Baby Boomers continue to fuel the real estate bubble by buying second homes.
Throughout their lives, Baby Boomers' self-indulgent behavior has had an impact on society. From using their parents' wealth to finance their college education and putting their stamp on the "Age of Aquarius" during the 1970s to buying the best cars, homes and personal technology in middle age, the "me-first" generation has now decided that second homes are another birthright as they approach retirement age. The typical vacation-home buyer is a 55-year-old making $71,000 a year whereas the typical investment property buyer is 47 years old with an $87,500 annual salary.
Second homes soared last year and accounted for more than a third of all residential sales transactions. A Washington-based National Association of Realtors (NAR) study showed that nearly one in four U.S. homes bought in 2004 was purchased for investment purposes; 13 percent were bought as vacation homes. Together, that constituted the surging second-home market, which accounted for 36 percent of the 7.7 million homes sold in the country last year. Second home sales rose 16.3 percent from 2003.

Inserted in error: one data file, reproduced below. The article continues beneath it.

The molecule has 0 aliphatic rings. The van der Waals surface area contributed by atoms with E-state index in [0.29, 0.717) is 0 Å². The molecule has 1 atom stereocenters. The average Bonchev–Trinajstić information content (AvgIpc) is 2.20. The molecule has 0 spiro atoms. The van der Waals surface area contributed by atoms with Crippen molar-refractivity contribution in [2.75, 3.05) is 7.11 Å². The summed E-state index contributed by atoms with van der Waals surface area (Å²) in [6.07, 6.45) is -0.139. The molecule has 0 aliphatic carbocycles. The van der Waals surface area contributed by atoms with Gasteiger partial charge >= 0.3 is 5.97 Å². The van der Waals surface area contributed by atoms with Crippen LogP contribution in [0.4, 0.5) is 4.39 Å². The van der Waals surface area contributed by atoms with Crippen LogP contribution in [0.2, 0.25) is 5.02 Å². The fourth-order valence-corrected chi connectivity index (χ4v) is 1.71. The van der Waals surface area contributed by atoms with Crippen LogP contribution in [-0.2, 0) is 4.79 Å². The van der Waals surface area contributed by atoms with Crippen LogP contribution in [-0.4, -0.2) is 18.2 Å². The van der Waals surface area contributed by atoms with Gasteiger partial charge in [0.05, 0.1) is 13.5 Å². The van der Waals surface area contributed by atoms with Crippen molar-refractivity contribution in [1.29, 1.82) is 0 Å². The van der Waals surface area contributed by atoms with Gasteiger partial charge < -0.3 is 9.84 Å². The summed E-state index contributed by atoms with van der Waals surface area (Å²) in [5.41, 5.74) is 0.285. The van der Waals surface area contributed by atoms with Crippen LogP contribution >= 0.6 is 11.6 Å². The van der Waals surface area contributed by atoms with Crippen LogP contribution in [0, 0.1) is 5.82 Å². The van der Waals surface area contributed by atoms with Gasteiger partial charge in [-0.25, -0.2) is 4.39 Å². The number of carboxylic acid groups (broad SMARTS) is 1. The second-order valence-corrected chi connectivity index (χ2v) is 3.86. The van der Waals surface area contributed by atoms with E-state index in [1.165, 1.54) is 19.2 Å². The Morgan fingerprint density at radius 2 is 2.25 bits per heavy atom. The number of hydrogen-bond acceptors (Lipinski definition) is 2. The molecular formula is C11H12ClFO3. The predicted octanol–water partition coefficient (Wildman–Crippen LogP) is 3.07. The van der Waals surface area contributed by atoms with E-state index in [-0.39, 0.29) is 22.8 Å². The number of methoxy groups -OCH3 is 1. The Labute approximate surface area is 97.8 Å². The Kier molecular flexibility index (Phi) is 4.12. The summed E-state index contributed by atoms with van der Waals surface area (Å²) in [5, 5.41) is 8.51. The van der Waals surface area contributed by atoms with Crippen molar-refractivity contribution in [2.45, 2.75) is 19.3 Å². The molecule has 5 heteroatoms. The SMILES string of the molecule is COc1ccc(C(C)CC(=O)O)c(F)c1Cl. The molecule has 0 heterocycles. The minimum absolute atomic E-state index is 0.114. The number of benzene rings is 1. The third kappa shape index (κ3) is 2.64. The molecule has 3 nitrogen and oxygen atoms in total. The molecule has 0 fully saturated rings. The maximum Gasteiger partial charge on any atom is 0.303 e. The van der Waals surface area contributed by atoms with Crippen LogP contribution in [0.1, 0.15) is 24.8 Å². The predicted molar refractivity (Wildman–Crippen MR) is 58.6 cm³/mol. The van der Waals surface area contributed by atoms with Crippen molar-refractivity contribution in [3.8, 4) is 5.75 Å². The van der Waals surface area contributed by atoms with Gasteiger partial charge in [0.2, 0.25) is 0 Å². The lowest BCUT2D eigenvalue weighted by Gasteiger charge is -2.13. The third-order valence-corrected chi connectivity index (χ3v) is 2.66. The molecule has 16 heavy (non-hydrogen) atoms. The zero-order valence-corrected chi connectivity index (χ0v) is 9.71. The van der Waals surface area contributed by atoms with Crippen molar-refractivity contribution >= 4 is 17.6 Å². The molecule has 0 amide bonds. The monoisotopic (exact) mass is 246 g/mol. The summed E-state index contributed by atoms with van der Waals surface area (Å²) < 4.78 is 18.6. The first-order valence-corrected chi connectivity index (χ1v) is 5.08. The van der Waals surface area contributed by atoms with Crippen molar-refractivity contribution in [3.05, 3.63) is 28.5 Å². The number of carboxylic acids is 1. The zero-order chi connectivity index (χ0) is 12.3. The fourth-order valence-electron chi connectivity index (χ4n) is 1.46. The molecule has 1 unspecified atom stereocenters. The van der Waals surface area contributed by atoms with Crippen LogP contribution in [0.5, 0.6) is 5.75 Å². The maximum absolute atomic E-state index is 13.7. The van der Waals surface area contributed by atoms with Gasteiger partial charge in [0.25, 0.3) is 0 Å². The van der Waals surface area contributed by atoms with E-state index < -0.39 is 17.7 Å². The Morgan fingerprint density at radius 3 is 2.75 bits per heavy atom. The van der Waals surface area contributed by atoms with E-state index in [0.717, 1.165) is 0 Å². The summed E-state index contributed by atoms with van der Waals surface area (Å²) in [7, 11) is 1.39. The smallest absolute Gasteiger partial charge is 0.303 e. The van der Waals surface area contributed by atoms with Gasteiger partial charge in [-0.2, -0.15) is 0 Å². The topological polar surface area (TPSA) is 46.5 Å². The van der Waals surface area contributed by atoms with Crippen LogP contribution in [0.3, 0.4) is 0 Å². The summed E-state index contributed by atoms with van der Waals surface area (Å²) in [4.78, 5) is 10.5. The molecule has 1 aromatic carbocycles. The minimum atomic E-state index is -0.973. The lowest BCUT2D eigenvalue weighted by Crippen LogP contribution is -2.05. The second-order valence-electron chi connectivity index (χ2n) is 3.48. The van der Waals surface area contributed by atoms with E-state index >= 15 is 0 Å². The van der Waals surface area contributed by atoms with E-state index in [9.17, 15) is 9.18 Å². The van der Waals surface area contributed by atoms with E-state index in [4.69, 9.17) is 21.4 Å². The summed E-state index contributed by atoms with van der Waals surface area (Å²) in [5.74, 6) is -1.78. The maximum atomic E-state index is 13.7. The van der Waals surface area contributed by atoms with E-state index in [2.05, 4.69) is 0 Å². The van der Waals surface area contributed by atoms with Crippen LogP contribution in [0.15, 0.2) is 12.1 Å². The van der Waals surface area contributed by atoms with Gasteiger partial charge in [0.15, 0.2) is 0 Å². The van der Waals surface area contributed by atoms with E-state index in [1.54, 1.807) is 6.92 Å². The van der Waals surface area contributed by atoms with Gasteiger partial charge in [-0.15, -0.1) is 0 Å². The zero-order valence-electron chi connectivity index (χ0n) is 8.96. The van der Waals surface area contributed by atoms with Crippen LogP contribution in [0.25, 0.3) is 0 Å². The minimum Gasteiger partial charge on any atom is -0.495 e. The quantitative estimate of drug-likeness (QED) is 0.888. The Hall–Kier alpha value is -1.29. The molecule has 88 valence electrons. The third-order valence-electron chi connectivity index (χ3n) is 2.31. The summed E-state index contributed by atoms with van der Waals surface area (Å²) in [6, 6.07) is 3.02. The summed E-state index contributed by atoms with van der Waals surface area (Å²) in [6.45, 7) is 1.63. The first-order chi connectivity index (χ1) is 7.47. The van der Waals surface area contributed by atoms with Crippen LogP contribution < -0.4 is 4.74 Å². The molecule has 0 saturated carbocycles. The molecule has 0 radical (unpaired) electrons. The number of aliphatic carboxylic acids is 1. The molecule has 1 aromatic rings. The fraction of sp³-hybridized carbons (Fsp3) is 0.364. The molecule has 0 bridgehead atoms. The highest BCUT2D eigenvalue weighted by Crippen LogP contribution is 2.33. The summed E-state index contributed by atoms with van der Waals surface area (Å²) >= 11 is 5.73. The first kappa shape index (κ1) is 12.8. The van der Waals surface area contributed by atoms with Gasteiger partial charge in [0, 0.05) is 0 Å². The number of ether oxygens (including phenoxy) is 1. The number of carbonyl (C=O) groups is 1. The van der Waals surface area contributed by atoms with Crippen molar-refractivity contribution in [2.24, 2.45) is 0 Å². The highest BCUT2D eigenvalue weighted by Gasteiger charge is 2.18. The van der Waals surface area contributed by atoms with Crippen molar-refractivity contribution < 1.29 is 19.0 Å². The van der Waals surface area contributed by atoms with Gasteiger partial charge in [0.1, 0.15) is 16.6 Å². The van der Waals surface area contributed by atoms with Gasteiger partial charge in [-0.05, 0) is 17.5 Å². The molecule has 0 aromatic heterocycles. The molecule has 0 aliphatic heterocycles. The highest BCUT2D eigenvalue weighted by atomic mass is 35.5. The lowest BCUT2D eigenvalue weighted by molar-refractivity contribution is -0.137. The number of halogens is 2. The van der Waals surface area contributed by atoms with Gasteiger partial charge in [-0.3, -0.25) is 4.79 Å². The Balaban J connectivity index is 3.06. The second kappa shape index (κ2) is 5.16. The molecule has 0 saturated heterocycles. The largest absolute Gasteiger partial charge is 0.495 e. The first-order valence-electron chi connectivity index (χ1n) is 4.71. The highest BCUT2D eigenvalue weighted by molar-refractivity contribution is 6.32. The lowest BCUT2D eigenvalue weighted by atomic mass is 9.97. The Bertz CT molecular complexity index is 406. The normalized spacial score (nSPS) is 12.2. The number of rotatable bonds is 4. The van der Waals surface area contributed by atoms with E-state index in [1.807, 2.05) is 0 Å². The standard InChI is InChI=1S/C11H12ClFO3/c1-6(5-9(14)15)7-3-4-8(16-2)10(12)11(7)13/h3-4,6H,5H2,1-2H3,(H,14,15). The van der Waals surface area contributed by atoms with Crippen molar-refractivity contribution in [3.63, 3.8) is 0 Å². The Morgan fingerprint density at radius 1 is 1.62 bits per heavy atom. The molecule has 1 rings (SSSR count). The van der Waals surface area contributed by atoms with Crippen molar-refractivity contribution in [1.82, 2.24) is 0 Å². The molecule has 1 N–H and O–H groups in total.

However, anyone counting on continued home appreciation to fund their retirement are likely to face a big shortfall as the real estate bubble bursts. Interest rates are expected to keep rising and higher borrowing costs are already pricing potential home buyers out of the market. In housing and automobiles, affordability is determined by monthly payments, including taxes and insurance.
As higher rates dampen demand, the effects will spread to the rest of the economy. More important than housing's direct affect on the economy will be fallout from the slowdown in home-price appreciation. This is where the economy will be most vulnerable. The easy availability of refinancings and home-equity loans have allowed consumers to tap into the equity built up in their homes. The Federal Reserve found that the average household extracted $26,700 in equity with each refinancing. That provided a welcome boost to demand as recession, terrorist attacks and a sagging stock market were dragging down household purchases. Now the refinancing windfall is going away.
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